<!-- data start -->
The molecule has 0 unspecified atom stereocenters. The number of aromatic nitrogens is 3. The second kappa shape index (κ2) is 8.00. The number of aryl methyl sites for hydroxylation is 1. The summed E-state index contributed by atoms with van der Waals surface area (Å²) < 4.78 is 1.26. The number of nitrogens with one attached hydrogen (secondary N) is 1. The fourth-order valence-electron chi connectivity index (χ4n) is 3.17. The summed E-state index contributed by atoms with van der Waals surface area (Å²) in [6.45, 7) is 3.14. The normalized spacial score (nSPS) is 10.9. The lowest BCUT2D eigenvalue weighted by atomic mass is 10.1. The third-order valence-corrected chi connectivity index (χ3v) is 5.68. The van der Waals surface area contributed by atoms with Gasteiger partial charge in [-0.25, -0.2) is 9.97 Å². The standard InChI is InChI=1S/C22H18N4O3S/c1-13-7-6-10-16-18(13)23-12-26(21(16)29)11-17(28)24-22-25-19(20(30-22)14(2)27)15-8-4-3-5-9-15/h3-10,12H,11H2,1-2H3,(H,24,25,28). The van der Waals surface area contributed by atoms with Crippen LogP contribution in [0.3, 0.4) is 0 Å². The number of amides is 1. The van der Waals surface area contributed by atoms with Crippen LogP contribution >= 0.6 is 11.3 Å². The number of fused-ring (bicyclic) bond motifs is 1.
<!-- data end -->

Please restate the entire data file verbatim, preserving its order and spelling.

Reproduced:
The molecule has 0 unspecified atom stereocenters. The number of aromatic nitrogens is 3. The second kappa shape index (κ2) is 8.00. The number of aryl methyl sites for hydroxylation is 1. The summed E-state index contributed by atoms with van der Waals surface area (Å²) < 4.78 is 1.26. The number of nitrogens with one attached hydrogen (secondary N) is 1. The fourth-order valence-electron chi connectivity index (χ4n) is 3.17. The summed E-state index contributed by atoms with van der Waals surface area (Å²) in [6.45, 7) is 3.14. The normalized spacial score (nSPS) is 10.9. The lowest BCUT2D eigenvalue weighted by atomic mass is 10.1. The third-order valence-corrected chi connectivity index (χ3v) is 5.68. The van der Waals surface area contributed by atoms with Gasteiger partial charge in [-0.25, -0.2) is 9.97 Å². The standard InChI is InChI=1S/C22H18N4O3S/c1-13-7-6-10-16-18(13)23-12-26(21(16)29)11-17(28)24-22-25-19(20(30-22)14(2)27)15-8-4-3-5-9-15/h3-10,12H,11H2,1-2H3,(H,24,25,28). The van der Waals surface area contributed by atoms with Crippen LogP contribution in [0.3, 0.4) is 0 Å². The number of amides is 1. The van der Waals surface area contributed by atoms with Crippen LogP contribution >= 0.6 is 11.3 Å². The number of fused-ring (bicyclic) bond motifs is 1.